35. And sable stole, &c.] Here Anniv. Basilic. Vatican. apud Ruis a character and propriety in beum in Vit. Bonifacii viii. P. P. the use of the stole, which, in the p. 345. See also Charpentier, poetical phraseology of the pre- Suppl. Gloss. Cang. tom. i. col. sent day, is not only perpetually 391. “Unum pluviale de canceo misapplied, but misrepresented. “ rubeo, cum aurifrigio de opere It was a veil which covered the

cyprensi.” See Life of Sir T. head and shoulders; and, as Mr. Pope, p. 349. edit. 2. It is a thin Bowle observes, was worn only transparent texture. So Shakeby such of the Roman matrons, speare, Twelfth Night, act iii. as were distinguished for the s. 1.

1 strictness of their modesty. He

-A cyprus, not a bosom, refers us to the Le Imagini delle

Hides my poor heart.Donne, di Enea Vico. In Vinegia, 1557. p. 77. 4to. See also "Al- And, what is more immediately bert Durer's Melancholia, where to our purpose, in Autolycus's this description is exactly an

song in the Wint. Tale, we have swered. T. Warton.


Act iv. s. 3. 35. --cyprus lawn,] In Mil- Lawn as white as driven snow, ton's editions it is cipres lawn ;

Cyprus black as e'er was crow. but I

presume the word is cy- And Donne, Poems, edit. 4to. prus, as Mr. Sympson observed 1634. p. 130. And in Jonson's

Come, but keep thy wonted state,
With even step, and musing gait,
And looks commercing with the skies,
Thy rapt soul sitting in thine eyes:

There held in holy passion still,
Forget thyself to marble, till
With a sad leaden downward cast
Thou fix them on the earth as fast:
And join with thee calm Peace and Quiet,

45 Spare Fast, that oft with Gods doth diet, And hears the Muses in a ring Aye round about Jove's altar sing: Epigrams, lxxiii. Dryden, by a "rapt spirits." And in many most ridiculous misapprehension, other passages of our author. See in his translation of the first the note on P. L. iii. 522. T. Georgic, has “ shroud-like cy- Warton.

press," v. 25. Here says Mil- 41. There held in holy passion bourne, “ Did not Mr. D. think still, « of that kind of cypress used Forget thyself to marble,] “ often for the scarfs and hat. So in the Epitaph on Shake" bands at funerals formerly, or speare, " for widow's vails " The last

There thou our fancy of itself bereavsense seems to explain Milton. ing, See the Puritan, Stage-direction,

Dost make us marble by too much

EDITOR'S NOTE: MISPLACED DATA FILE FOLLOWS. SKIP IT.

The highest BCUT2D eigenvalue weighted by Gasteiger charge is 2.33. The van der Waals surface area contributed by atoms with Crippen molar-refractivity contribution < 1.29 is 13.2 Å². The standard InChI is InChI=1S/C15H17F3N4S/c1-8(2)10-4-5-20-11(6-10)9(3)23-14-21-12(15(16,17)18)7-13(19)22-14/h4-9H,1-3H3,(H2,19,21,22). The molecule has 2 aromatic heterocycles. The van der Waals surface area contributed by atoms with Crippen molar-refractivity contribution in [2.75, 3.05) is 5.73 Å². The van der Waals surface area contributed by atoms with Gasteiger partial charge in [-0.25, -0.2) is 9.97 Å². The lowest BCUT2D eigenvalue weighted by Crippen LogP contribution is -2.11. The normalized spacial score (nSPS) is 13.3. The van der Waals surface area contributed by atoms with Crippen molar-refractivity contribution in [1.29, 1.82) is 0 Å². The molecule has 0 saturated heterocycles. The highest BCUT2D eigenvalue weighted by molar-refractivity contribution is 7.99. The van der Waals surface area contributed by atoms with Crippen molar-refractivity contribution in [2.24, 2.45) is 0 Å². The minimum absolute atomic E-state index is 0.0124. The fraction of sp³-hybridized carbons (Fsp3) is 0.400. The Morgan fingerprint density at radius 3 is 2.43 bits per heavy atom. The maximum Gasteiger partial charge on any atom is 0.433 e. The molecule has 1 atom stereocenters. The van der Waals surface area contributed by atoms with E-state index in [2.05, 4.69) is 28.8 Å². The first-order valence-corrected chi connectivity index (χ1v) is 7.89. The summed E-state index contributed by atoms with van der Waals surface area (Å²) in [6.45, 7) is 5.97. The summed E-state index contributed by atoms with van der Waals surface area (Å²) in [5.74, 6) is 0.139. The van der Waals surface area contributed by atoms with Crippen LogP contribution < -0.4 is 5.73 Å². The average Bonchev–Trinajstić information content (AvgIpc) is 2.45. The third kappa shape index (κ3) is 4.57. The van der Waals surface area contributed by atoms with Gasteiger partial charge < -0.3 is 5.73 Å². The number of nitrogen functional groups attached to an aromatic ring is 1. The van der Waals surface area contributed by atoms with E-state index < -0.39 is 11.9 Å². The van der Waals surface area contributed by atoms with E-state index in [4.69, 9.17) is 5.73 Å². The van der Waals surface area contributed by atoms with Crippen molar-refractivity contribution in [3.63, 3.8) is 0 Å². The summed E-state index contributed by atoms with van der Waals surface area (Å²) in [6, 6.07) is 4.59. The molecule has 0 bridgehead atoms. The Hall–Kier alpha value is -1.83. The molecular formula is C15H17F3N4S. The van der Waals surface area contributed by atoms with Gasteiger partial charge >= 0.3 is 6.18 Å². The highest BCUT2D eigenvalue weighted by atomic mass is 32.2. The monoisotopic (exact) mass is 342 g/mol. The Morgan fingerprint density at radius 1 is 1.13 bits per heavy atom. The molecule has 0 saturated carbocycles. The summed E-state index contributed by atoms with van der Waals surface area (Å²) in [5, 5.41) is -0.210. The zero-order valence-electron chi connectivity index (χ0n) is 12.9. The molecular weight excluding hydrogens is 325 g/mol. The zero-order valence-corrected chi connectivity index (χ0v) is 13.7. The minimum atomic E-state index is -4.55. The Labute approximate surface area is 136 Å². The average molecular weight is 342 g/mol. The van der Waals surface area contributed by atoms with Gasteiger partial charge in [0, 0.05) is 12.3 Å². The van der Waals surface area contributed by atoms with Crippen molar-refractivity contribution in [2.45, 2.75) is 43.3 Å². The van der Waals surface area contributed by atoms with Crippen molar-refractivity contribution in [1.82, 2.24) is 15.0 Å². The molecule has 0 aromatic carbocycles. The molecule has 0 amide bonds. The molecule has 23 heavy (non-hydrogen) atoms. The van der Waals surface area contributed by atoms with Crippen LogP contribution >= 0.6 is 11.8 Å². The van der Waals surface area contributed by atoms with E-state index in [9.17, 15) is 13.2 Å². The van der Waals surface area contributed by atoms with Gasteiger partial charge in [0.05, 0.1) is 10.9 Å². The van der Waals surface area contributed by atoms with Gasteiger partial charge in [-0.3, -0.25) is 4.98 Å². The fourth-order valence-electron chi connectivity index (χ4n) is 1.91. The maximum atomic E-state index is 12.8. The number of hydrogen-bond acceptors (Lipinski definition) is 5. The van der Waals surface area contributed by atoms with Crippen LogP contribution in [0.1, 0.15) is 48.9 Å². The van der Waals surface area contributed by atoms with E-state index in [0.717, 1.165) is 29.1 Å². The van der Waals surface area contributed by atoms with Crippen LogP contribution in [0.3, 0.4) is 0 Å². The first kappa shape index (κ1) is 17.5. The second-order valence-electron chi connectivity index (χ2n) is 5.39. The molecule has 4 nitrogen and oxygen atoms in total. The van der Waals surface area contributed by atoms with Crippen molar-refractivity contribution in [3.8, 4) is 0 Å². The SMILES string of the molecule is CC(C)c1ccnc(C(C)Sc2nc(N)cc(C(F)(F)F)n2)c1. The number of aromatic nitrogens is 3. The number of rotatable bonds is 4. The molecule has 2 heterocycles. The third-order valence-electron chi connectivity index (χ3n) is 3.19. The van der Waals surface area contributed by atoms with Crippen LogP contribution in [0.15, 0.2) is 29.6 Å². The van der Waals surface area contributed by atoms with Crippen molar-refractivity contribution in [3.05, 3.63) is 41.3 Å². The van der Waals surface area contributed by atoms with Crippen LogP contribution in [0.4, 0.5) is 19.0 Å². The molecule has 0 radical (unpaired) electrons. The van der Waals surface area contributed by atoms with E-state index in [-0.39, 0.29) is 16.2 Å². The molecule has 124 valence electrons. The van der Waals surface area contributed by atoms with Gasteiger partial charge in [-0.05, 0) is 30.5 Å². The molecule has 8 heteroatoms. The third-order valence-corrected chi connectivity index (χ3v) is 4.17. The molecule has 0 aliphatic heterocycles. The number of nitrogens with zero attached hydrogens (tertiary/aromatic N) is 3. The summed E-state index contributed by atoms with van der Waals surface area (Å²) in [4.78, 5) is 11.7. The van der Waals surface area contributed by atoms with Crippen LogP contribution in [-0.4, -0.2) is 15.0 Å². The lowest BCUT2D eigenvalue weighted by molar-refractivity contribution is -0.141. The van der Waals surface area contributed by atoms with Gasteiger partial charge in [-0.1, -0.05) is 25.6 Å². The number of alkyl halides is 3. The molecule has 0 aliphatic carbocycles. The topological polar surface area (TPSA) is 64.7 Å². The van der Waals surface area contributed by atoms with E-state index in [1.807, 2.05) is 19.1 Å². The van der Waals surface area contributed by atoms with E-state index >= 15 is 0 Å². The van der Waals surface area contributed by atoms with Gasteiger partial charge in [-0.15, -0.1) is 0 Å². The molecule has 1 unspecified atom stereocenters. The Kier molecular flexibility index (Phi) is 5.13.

conceiving. act i. s. 1. What has been said

In both instances illustrates a passage in Twelfth

of Night, perhaps misunderstood, thought is the cause. T. Warwhich also reflects light on our

ton. text. Act ii. s. 4.

43. With a sad leaden down

ward cast] The same epithet Come away, come away, Death, And in sad cypress let me be laid.

Shakespeare applies to Contem

plation, in his Love's Labour's That is, in a shroud, not in a Lost. coffin of cypress-wood. See also

For when would you, my liege, or Drummond's Sonnets, Edinb.

you, or you 1616. P. i. sign. B. T. Warlon. In leaden contemplation have found 36. –decent shoulders,] Not

out &c. exposed, therefore decent. T.

Thyer. Warton.

47. And hears the Muses in a 40. Thy rapt soul sitting in ring thine eyes : ] Thy ravished soul. Aye round about Jove's altar So in Comus, 764. “Kindle my sing :)



And add to these retired Leisure,
That in trim gardens takes his pleasure;
But first, and chiefest, with thee bring,
Him that yon soars on golden wing,


Hesiod, Theog. ii.

trim garden in Arcades, 46. and

in Comus, 984, 985, 990. But Και σε περι κρηνην ιοειδεα ποσσαπαλοι

he had changed his ideas of a Ορχουνται, και βωμον ερισθενεος garden when he wrote the PaΚρονίωνος.

radise Lost. T. Warton. 47. “Hinc quoque Musarum,

See Mr. Dunster's remarks on circa Jovis altaria dies noctes- Milton's taste in this particular, que saltantium, ab ultima rerum

P. R. ii. 289. E. “ origine increbuit fabula.” Mil

52. Him that yon soars ton's Prose Works, ii. 588. So golden wing, &c.] Spenser has also the learned and elegant L. likewise given a description of Gyraldus, to the Muses, Opp. Contemplation, but he describes vol. ii. p. 925. ed. Lugd. Bat. him under the figure of a vene1696. fol.

rable old man; and I cannot but

agree with Mr. Thyer, that there Et Jovis ad solium dulce movetis ebur.

is more propriety in this than in T. Warton. the gayer personage of Milton.


52. By contemplation, is here 50. That in trim gardens takes meant that stretch of thought, by his pleasure.] Affectation and false which the mind ascends to the elegance were now carried to the “ first good, first perfect, and first, most elaborate and absurd ex- « fair;" and is therefore very cess in gardening. Laurem- properly said to soar on golden burgius, a physician of Rostock wing, guiding the fiery-wheeled in Germany, has described some throne; that is, to take a high singular monuments of this ex- and glorious flight, carrying travagance at Chartres in France, bright ideas of deity along with and Hampton Court in England, it. But the whole imagery al" where in privet are figured va- ludes to the cherubic forms that « rious animals, the royal arms conveyed the fiery-wheeled car in of England, and many other Ezekiel, x. 2. seq. See also Mil" things." Many gardens of ton himself, Par. L. vi. 750. So England, he adds, as well as of that nothing can be greater or Italy, were to be praised for a juster than this idea of Divine wonderful variety of these ver- Contemplation. Contemplation, dant sculptures. Horticullura, of a more sedate turn, and intent lib. i. cap. 29. s. iii. The pe- only on human things, is more dantry of vegetation has not yet fitly described, as by Spenser, expired in some of our more rem under the figure of an old man; mote counties.

time and experience qualifying Milton, I fear, alludes to the men best for this office. Hurd.